Chaney also figures prominently in another new DVD release, Kino's American Silent Horror box set. The set serves as a companion to the company's previous collection, German Horror Classics, which featured such seminal horror film masterpieces as The Cabinet of Dr. Caligari (1919) and Nosferatu (1922), a film Kino will soon re-release in a definitive two-disc edition.  

The American horror set features four more classics of the genre: Dr. Jeckyll and Mr. Hyde (1920), The Penalty (1920), The Cat and the Canary (1927), and The Man Who Laughs (1928).  

The Penalty shows Chaney in yet another painful contortion, this time as a double amputee. Chaney's self-designed costume involved him strapping his legs back and walking on his knees throughout the film as a brutal gangster out for revenge on the quack who wrongly deformed him as a child. It is not one of Chaney's better-known films, yet it is certainly one of his finest performances, for unlike the previous films mentioned here, he is not forced to compete with the grandiosity of the production itself. Extra features include excerpts from other Chaney films and a video tour of the actor's famed makeup kit.  

Dr. Jeckyll stars the great John Barrymore in what many consider the first great American horror film. It is one of most frequently adapted stories, especially in the early years of cinema. In fact, the disc includes an excerpt from a rival version made the same year, as well as an essay on the novel's various incarnations. The original score for the film was composed and performed by the Mont Alto Motion Picture Orchestra, a superb quintet that appeared at this year's San Francisco Silent Film Festival.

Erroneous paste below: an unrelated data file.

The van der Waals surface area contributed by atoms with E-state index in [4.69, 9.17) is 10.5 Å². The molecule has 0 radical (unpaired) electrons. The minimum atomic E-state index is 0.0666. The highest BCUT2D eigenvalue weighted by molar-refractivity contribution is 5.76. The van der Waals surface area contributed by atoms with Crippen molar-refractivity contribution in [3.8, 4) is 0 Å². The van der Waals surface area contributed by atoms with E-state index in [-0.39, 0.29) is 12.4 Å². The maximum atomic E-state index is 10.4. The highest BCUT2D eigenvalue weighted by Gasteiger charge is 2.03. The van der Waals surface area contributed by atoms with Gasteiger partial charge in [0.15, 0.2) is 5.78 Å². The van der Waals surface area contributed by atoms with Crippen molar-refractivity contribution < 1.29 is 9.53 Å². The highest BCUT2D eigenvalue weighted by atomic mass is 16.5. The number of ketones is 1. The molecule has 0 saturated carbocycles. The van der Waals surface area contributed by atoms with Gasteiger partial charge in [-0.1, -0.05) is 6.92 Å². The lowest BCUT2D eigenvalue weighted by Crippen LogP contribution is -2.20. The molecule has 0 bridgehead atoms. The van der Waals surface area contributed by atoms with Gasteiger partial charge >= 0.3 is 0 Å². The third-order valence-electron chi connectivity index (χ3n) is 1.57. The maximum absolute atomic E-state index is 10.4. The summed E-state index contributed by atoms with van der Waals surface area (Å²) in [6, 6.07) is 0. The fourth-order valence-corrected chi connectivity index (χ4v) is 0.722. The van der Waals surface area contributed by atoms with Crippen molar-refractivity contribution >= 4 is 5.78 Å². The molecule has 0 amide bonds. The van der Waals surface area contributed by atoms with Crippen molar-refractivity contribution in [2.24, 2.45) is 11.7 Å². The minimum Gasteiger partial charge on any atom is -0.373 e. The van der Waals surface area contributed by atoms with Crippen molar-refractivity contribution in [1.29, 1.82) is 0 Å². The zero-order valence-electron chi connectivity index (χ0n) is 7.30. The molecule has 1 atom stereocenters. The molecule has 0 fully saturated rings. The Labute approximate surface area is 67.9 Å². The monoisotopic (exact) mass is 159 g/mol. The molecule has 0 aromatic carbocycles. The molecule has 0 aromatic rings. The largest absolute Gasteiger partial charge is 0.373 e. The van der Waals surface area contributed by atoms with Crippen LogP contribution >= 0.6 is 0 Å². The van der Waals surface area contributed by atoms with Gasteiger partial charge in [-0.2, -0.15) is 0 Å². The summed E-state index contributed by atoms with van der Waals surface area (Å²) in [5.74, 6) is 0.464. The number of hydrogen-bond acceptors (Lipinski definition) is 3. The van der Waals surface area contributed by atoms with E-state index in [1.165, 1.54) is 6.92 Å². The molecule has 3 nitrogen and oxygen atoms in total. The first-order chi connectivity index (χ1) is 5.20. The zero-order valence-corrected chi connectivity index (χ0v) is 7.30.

The American horror film really took off once Hollywood began recruiting talent from Europe, most notably from Germany. The German Expressionists had been exploring and exploiting the full visual potential of film for years, using unusual camera angles, fantastic sets and the elaborate interplay of light and shadow to create dramatic effects that gave rise to the modern horror film. Paul Leni, director of the classic German film Waxworks (1924), was hired by Laemmle and made his American debut with The Cat and the Canary, a comedy-horror film that essentially defined the haunted house thriller. The tale had already been a huge success on Broadway, but Leni brought a distinctly Germanic touch to the film version; his use of camera movement, evocative set design and other expressionistic techniques helped bring a new level of artistry to American film.